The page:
For this reason alone, the confession of the Holy Trinity is not an anachronism, nor is it an unnecessary formula that impedes the message of the church. The doctrines addressed in the Lutheran Confessions are still relevant today. Therefore the Augsburg Confession remains a necessary antithesis to the doctrines of human reason, which cannot imagine the Trinity and cannot imagine any more that Christ is true man and true God.
A “good confession” is never made up, never simply the assertion of a subjective theological opinion; it is speaking back to God and to the world the words that the Lord Himself has spoken to us.
Living in the light, not the shadow of the Last Day, does not mean that all the questions evaporate or the voice of lament is prematurely silenced. We walk in the light that God gives us in his Son, that is, we walk by faith, not sight. We are enabled to confess with the hymn writer “what God ordains is always good” and that there is no poison in the cup my good physician sends me. Amen.
We are here today to do what Lutherans have done for generations, that is, celebrate the Reformation of the church which a 33 year-old priest ignited on October 31, 1517 when he tacked his 95 Theses to the door of the Castle Church in Wittenberg. Of course whether you are a Christian or not, you can’t escape the significance of the Reformation. It is an important chapter in Western history; yes, in world history.
The Rev. Dr. Lowell C. Green, a contributing editor to Logia since its founding, was called from this life on Thursday, July 24, 2014 at the age of 88. Prof. John T. Pless preached this sermon at his funeral at St. Paul Lutheran Church, Bucyrus, Ohio on August 1.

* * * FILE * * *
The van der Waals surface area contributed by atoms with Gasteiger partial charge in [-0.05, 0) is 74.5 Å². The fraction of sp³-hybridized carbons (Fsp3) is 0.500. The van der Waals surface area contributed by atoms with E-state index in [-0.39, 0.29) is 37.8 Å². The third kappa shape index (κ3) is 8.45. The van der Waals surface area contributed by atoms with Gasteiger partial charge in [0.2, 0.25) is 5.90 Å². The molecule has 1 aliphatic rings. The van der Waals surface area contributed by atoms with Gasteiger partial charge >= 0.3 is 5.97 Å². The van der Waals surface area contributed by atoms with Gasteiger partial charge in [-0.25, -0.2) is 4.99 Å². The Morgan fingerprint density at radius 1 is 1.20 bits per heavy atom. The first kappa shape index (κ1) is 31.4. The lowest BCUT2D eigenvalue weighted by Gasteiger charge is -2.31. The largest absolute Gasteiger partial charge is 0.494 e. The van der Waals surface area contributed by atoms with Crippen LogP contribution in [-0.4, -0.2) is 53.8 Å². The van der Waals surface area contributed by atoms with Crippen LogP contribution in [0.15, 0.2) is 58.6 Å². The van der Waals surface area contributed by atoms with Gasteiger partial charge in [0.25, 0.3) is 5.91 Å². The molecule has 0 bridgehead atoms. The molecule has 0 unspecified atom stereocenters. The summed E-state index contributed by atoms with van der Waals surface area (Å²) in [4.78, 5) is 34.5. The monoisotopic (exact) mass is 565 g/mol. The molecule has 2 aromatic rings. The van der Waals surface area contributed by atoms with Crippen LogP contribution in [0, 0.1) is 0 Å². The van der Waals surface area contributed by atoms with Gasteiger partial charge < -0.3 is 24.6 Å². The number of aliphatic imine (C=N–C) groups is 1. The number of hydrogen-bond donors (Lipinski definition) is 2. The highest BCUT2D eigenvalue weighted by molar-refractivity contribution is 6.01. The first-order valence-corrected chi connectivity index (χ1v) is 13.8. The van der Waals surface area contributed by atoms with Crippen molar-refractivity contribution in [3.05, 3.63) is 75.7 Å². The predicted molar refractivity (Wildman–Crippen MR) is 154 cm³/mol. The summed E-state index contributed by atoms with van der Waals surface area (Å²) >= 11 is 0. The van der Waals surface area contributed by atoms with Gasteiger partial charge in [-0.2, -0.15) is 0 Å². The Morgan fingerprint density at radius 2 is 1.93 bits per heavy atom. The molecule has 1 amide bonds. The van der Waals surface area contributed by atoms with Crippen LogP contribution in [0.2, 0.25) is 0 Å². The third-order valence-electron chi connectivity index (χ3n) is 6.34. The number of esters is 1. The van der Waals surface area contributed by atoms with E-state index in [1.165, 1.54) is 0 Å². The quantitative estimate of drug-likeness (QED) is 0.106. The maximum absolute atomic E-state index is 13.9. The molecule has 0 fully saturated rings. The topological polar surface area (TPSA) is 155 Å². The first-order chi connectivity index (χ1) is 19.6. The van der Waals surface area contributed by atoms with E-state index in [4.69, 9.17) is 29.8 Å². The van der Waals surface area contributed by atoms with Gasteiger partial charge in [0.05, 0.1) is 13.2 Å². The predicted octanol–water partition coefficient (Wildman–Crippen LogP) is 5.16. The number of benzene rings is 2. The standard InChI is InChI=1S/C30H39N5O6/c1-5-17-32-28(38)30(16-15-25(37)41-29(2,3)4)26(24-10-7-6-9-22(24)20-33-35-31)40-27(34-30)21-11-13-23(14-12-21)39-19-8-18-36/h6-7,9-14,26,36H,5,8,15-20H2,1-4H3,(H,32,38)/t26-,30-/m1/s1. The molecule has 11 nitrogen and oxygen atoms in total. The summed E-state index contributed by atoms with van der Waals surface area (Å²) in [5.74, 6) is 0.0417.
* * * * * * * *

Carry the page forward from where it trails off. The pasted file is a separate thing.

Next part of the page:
Here's a sermon from Dr. Norman Nagel. It's a little late for Palm Sunday, but he's still helpful for our Holy Week preparations. Enjoy.Palm Sunday (3-26-97) Mt 26;14
Here in these later days of Lent, we hearken back to Christmas and that is not just because it is snowing outside this morning. The theology of the cross is no mere addendum to the story of Christmas. It is not the product of an overly pessimistic former German monk who was obsessed with suffering and death. Rather the theologia crucis makes its imprint over all of Holy Scripture.
Here's a sermon from The Rev. Dr. Norman Nagel, preached on January 24, 1992, which also happens to be the Feast of St. Timothy. So, it's really a sermon on the office of the ministry.
The Second Commandment is like a barricade around the holy majesty of God’s name. When we together consider what we have in the name of our God, then we are confronted with a great, deep mystery, before which we stand awestruck.
“The Promise is for you.” (Acts 2:39) So Peter says in the sermon that was the first sermon of Christendom, that which was preached on the day of Pentecost. And there he said something that is a chief point of the Gospel.
Enjoy this fantastic sermon by Norman Nagel for Advent 1.
Jesus puts the question to his disciples, a question that will not go away: "Who do men say that I am?" Whether on the History Channel, in popular magazines, scholarly seminars, or chance conversations, it is an enduring inquiry, this question about Jesus. The disciples chime in with their speculative answers: "Some say John the Baptist, some Elijah, or Jeremiah or one of the prophets."